Grow A Dye Garden: Six Plants You Should Grow To Extract Organic Colors
Allow us to introduce you to some gorgeous garden plants from which you can extract natural dyes.
Planning a dye garden will offer organic and eco-friendly pigments for knitting yarns, dyeing textiles, soap and candle making, and even natural paints and pastels for artists and children. This year, allocate a small portion of your backyard garden, where you would otherwise plant herbs and flowers, to grow natural dye plants. Below are some easy-to-grow dye plants that can offer you all the colors of a rainbow.
Marigold is every gardener’s favorite for its delightful orange and yellow blooms and pest-repulsing properties. You can extract bright, sunny yellow dye from this plant for wool, cotton, and linen. The plants bear flowers all round the summer season, and their petals can be used to extract the dye. To prepare the yellow or orange organic dye, simmer marigold blooms for an hour and strain the solution.
Japanese indigo yields a stunning blue pigment – not the very bright blue of indigo, but a soothing light-to-medium hue of blue. It grows gorgeous pink flowers during summer. Sow the plants nearly 10 inches apart, and their leaves can be harvested numerous times during the growing season.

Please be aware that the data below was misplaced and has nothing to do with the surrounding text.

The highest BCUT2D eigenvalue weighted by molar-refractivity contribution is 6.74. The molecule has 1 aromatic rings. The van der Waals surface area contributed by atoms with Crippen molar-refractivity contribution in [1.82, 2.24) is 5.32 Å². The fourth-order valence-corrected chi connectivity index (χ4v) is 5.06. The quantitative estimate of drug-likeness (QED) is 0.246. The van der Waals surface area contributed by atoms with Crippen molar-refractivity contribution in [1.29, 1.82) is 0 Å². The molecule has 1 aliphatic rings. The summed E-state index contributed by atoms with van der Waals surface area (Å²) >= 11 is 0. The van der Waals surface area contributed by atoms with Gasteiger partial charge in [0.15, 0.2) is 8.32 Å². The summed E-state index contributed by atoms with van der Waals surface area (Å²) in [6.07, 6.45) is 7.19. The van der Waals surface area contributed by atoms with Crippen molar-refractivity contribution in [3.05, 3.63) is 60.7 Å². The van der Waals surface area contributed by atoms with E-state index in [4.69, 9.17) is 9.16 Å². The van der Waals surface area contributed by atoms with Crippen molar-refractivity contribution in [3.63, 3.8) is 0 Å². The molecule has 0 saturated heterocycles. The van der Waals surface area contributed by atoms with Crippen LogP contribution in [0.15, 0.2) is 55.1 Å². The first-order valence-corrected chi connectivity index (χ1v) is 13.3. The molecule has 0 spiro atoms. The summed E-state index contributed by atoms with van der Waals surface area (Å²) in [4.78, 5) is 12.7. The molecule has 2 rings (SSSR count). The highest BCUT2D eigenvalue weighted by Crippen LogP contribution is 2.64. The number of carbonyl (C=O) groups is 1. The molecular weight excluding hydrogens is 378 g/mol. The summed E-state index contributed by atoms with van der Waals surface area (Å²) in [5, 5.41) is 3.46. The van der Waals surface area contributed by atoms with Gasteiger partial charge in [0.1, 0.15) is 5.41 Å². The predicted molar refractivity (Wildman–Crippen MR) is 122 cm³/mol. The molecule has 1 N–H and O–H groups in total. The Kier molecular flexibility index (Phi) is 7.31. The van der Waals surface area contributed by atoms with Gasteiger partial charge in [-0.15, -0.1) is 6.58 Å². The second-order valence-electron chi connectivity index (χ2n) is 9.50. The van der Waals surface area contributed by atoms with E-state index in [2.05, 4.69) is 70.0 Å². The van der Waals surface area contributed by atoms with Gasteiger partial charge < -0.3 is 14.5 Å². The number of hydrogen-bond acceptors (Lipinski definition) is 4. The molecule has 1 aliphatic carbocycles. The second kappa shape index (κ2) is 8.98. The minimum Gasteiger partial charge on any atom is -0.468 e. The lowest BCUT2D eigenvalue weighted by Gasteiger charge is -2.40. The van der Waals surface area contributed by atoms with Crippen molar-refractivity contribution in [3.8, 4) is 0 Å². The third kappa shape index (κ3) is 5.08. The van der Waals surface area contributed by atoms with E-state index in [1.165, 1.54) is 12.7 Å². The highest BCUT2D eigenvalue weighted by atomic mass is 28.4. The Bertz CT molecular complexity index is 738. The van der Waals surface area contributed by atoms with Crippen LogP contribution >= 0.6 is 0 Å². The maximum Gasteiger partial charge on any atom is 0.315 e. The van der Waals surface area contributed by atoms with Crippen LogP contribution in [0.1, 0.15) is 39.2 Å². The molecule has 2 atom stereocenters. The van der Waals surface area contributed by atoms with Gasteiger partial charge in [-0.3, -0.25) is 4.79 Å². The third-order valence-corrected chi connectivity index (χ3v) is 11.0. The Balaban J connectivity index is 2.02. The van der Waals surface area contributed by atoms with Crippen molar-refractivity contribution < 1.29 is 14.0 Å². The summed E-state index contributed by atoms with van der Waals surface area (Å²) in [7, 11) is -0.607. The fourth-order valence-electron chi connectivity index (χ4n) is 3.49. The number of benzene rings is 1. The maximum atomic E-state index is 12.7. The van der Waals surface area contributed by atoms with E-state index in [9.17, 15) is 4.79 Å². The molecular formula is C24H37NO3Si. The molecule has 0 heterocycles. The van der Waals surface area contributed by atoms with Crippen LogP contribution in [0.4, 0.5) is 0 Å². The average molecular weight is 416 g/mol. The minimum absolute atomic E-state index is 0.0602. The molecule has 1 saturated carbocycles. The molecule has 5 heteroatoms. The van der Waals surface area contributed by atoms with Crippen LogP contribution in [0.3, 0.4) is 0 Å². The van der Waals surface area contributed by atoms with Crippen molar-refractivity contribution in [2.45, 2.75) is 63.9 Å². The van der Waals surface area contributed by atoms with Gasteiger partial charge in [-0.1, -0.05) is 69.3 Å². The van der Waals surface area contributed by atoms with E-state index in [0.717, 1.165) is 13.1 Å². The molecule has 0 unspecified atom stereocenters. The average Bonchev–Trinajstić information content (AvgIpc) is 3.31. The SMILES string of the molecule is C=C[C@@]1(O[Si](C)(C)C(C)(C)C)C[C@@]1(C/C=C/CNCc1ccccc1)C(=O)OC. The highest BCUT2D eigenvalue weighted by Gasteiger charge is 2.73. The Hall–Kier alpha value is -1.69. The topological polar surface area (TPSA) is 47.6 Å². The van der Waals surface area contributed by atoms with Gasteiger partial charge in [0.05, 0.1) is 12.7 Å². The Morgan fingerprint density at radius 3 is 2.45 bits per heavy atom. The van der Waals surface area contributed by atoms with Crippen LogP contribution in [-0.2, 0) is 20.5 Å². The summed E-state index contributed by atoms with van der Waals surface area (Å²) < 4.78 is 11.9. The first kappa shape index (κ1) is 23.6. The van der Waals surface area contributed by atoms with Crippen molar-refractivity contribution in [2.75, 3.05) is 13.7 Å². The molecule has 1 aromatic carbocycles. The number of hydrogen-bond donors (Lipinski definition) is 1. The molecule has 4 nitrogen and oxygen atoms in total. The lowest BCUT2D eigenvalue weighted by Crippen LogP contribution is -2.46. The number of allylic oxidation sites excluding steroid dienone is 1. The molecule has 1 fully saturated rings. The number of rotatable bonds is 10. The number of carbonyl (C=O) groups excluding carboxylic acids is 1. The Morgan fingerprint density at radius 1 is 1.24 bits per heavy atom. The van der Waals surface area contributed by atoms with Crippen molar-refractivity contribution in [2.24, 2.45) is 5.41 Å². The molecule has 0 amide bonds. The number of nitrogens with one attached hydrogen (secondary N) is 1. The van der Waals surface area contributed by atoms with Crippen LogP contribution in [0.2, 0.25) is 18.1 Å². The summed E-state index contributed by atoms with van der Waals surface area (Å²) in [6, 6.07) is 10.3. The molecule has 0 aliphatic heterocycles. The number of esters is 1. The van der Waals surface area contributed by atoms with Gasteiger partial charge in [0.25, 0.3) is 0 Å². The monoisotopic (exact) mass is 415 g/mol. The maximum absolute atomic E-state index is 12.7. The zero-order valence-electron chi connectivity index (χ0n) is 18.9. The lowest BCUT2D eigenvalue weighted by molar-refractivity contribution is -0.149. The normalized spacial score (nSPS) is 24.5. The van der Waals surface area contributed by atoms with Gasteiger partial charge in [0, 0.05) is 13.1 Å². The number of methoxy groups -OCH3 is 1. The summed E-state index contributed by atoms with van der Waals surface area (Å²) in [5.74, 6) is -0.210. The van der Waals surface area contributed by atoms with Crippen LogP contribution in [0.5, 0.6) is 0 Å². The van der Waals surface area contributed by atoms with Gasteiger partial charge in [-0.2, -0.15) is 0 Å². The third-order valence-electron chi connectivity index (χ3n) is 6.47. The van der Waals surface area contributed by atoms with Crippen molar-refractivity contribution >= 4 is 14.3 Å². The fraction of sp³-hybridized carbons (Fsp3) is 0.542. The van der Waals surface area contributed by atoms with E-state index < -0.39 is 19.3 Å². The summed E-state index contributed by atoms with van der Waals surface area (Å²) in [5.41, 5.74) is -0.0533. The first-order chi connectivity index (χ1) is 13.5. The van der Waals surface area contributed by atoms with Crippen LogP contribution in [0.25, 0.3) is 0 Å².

You can extract organic dye from the roots of beets, and it offers a pretty pink to red color, based on what fiber you are using to dye. Apart from dyeing fiber, beets can also be added to your meal for a nutritious boost.
Madder root has been in use since ancient times to dye fibers in red, orange, and ochre. Pigment extracted from madder roots can be seen on the garments of Pharaoh Tutankhamun in his tomb. The red pigment is harvested from the roots of this plant.
Bachelor’s Buttons are the ideal plant for dyers as these can be grown easily, and yield a stunning blue pigment that can be used for dyeing. All you have to do is dry these flowers and use them to add color.
Rudbeckia flowers can be grown easily, and they yield pretty blooms that produce wonderful yellow and green dyes. The pigment may vary depending on the plant’s age and the part that you are using to extract the dye. You may also add other organic pigments to derive a unique color, and this process is known as overdyeing.
Now you are set to add a splash of color to your plot with these dye plants.